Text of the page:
For women, high blood pressure occurs in the early hours of the morning, but also in the evening…. just when you are getting home from work, getting dinner sorted and attending to the myriad of tasks that need to be done in the home – which means you feel hot and sweaty, as I used to as well. 

When women come into the MyMT ‘Transform Me’ programme, I teach them powerful lifestyle strategies which they can utilise to not only lose weight, but to reduce hot flushes, bloating and restore energy levels. Menopause is a time for lifestyle change so that we allow our body to adjust to our changing hormones in menopause. For too long menopause has been the domain of medicine and supplement companies, but when we position menopause itself in the research for healthy ageing, we can reduce hot flushes and prevent menopause-related weight gain and bloating. It’s what I did and I know you can too.

Some of the things that I focus women on in the first 6 weeks of the 12 week ‘Transform Me’ programme, are to:

  • Reduce the inflammation that has been building up for years. Not only does this require sleeping all night and reducing hot flushes, but it also requires changing your diet to have lots of deep green and purple vegies and vegetable juices and around 20% of your diet as healthier Omega 3 fats. These don’t overload the liver and gallbladder as much as saturated fats do as you are reducing the bloating and improving your liver function.

  • Have a LOWER SATURATED FAT diet (animal fats) for at least 4-6 weeks. Only 15-20% of your daily intake should be fats if you are putting on belly fat and feeling bloated during menopause. This contrasts with a high fat diet which is often up to around 30-40% of daily intake. I also remind women that every time we eat protein foods, such as dairy products, meat, nuts, salmon, chicken and eggs, then these are sources of fats too. So too are all the coconut oils and yoghurts and other heavily marketed dairy products. All of these sources of saturated fats add-up, so I have lists of the fats that help to reduce inflammation and heal the liver and gallbladder in the MyMT Food Guide and Recipe book.

Based on my women’s healthy ageing research, I encourage women to take a 3-phase approach to their weight management, bloating and hot flush management in this programme:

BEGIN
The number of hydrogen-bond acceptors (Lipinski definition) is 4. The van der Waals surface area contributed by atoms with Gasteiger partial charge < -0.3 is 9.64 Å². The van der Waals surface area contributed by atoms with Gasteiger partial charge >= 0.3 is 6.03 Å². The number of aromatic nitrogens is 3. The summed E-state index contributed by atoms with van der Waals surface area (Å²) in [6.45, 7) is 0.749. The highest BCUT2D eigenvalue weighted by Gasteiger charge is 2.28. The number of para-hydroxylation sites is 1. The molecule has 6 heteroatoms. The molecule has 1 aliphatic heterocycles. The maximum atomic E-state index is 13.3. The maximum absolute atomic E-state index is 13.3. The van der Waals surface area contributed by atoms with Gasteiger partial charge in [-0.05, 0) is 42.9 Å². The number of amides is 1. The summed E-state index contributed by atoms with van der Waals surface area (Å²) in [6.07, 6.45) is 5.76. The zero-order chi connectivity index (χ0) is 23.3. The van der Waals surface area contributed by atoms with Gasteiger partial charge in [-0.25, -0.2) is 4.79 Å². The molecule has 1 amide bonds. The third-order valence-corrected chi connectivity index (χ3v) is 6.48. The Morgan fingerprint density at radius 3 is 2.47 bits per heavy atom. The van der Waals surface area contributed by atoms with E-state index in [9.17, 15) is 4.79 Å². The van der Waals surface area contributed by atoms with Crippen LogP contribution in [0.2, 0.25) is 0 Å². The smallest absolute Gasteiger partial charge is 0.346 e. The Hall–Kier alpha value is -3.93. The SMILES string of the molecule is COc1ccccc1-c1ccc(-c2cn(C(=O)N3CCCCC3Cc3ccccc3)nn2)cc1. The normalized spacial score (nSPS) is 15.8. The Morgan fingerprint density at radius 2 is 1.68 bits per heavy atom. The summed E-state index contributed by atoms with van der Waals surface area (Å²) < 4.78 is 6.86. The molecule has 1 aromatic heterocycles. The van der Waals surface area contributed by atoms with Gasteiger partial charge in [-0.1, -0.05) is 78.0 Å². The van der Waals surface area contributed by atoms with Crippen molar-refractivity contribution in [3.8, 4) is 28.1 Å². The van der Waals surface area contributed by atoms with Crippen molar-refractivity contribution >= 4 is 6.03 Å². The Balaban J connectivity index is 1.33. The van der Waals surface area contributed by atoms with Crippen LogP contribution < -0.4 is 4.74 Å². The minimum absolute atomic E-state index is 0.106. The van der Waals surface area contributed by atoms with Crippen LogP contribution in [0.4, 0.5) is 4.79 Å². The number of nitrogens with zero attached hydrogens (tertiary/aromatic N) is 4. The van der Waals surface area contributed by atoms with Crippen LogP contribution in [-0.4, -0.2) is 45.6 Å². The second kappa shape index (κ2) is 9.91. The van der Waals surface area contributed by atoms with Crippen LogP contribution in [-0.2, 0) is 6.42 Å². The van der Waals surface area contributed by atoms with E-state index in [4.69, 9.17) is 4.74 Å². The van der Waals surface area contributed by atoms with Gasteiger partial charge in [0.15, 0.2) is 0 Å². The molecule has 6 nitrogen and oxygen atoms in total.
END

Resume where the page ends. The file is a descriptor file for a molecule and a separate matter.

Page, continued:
Phase 1: I teach you how to reduce inflammation in your body and stop a condition called ‘oestrogen dominance’. this condition is causing excess oestrogen to be stored in fat cells including liver cells, which become blocked. This includes adding the right activity and specific stretching to enhance liver and gallbladder function.

Phase 2: In this phase, we turn around mitochondrial health, so that fats are going to the mitochondria to produce energy. Enhancing fat metabolism includes having a focus on liver and gallbladder health.

Phase 3: Once women have come through the Liver-Lover module, they go on to discover how to improve their energy levels even further with my Eat to Sustain, Not to Gain’ module. It’s important to manage longer-term energy once you have cleaned out the liver, so I have all of this information in this module as well.

Women who have already joined me on the programme, say it’s “life-changing”.  The cost of the 12 week online programme is $99NZ a month for 3 months and this includes my personalised coaching. You can take longer than 3 months if you like – there is no time pressure and I know how busy you all are in your day-to-day life, which is why everything is online and you do the programme whenever it suits you, not me. I know you’ll love that. Jump onto the website when you can and have a read of the Success Stories and all about my programmes.

Dr Wendy Sweet, [PhD] – Read more about me HERE.